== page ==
A photo snapped from a SOG Cessna O-1 “Bird Dog” plane shows North Vietnamese Army units moving along a trail in Cambodia—capturing a rarely seen perspective of the enemy.
This photo snapped from a SOG Cessna O-1 “Bird Dog” plane shows North Vietnamese Army units moving along a trail in Cambodia—capturing a rarely seen perspective of the enemy. (Courtesy of Brendon Lyons via Casemate Publishers)

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Photo of SOG men (Sgt. Maj. Billy Waugh, left, and Sfc. Melvin Hill) duck from incoming fire from NVA soldiers after getting off a helicopter about 22 kilometers north of Khe Sanh.
These SOG men (Sgt. Maj. Billy Waugh, left, and Sfc. Melvin Hill) duck from incoming fire from NVA soldiers after getting off a helicopter about 22 kilometers north of Khe Sanh. (Courtesy of Billy Waugh via Casemate Publishers)
Photo of SOG members often left behind “calling cards” to intimidate the enemy. Some cards were left on dead enemy bodies and others were designed to be left in areas behind enemy lines to spook opponents. This skull and crossbones card was an improvised design “published untraceably in Thailand,” according to Plaster.
SOG members often left behind “calling cards” to intimidate the enemy. Some cards were left on dead enemy bodies and others were designed to be left in areas behind enemy lines to spook opponents. This skull and crossbones card was an improvised design “published untraceably in Thailand,” according to Plaster. (Courtesy of John Plaster via Casemate Publishers)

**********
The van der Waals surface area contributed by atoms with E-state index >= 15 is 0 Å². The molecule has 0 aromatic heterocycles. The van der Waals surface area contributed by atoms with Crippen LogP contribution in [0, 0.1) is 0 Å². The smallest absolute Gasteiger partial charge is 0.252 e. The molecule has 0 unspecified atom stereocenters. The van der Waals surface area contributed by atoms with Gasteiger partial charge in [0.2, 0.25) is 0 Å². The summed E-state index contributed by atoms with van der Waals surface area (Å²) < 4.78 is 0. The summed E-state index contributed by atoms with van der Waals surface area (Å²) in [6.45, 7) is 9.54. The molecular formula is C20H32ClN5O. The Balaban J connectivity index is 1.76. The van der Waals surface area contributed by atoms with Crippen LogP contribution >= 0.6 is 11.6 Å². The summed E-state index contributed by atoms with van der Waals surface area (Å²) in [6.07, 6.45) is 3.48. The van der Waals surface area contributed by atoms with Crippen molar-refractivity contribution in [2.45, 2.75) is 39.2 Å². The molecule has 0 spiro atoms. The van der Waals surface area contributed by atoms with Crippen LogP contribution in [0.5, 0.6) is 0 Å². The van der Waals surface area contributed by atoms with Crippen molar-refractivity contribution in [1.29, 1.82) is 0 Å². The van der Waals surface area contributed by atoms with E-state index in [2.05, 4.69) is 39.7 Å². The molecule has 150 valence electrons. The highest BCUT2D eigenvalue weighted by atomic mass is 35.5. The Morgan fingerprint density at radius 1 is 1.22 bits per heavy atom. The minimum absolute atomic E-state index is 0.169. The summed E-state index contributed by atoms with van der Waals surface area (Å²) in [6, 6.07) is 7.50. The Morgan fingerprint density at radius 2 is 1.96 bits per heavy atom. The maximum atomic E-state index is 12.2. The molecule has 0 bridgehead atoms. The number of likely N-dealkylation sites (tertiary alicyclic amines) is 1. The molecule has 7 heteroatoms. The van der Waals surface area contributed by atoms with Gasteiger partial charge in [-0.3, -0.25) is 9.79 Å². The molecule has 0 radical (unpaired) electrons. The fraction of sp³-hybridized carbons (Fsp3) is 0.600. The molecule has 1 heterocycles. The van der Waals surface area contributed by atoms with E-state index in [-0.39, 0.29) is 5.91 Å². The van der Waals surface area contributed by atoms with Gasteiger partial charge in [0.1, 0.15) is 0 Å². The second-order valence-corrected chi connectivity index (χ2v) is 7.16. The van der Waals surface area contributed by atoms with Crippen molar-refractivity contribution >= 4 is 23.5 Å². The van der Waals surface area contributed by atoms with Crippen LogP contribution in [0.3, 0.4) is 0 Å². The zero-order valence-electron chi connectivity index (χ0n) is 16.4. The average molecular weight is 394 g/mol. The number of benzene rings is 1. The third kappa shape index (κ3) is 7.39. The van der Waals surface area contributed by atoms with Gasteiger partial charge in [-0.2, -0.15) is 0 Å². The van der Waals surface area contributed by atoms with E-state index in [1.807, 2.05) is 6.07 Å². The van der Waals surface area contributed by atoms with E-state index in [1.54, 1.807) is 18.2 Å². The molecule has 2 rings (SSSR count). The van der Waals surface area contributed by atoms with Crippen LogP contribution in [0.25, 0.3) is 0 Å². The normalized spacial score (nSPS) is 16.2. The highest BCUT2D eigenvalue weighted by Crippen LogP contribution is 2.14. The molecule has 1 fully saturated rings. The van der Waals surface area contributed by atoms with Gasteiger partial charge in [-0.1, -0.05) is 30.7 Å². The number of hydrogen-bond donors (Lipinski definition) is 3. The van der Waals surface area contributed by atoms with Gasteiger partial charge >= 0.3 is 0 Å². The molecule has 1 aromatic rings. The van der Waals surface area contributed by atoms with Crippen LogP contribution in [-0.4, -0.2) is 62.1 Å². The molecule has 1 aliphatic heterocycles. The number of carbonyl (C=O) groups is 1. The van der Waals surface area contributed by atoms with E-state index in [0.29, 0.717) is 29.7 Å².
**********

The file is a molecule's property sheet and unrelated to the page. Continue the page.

Photo of SOG men smiling as they celebrate the success of a hazardous full-length mission involving a HALO jump; the troopers successfully landed together without sustaining any injuries and accomplished their objectives. They are, from left to right: Willard Moye, Capt. Jim Storter, Newman Ruff, and Michael Bentley.
SOG men smile as they celebrate the success of a hazardous full-length mission involving a HALO jump; the troopers successfully landed together without sustaining any injuries and accomplished their objectives. They are, from left to right: Willard Moye, Capt. Jim Storter, Newman Ruff, and Michael Bentley. (Courtesy of Jim STorter via Casemate Publishers)

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Zita Ballinger Fletcher (5/26/2024) Their Existence Was Denied by the US Government. Their Mission Photos Proved Otherwise. HistoryNet Retrieved from https://www.historynet.com/sog-photos-vietnam/.
"Their Existence Was Denied by the US Government. Their Mission Photos Proved Otherwise."Zita Ballinger Fletcher - 5/26/2024, https://www.historynet.com/sog-photos-vietnam/
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Zita Ballinger Fletcher. "Their Existence Was Denied by the US Government. Their Mission Photos Proved Otherwise." Zita Ballinger Fletcher - Accessed 5/26/2024. https://www.historynet.com/sog-photos-vietnam/
"Their Existence Was Denied by the US Government. Their Mission Photos Proved Otherwise." Zita Ballinger Fletcher [Online]. Available: https://www.historynet.com/sog-photos-vietnam/. [Accessed: 5/26/2024]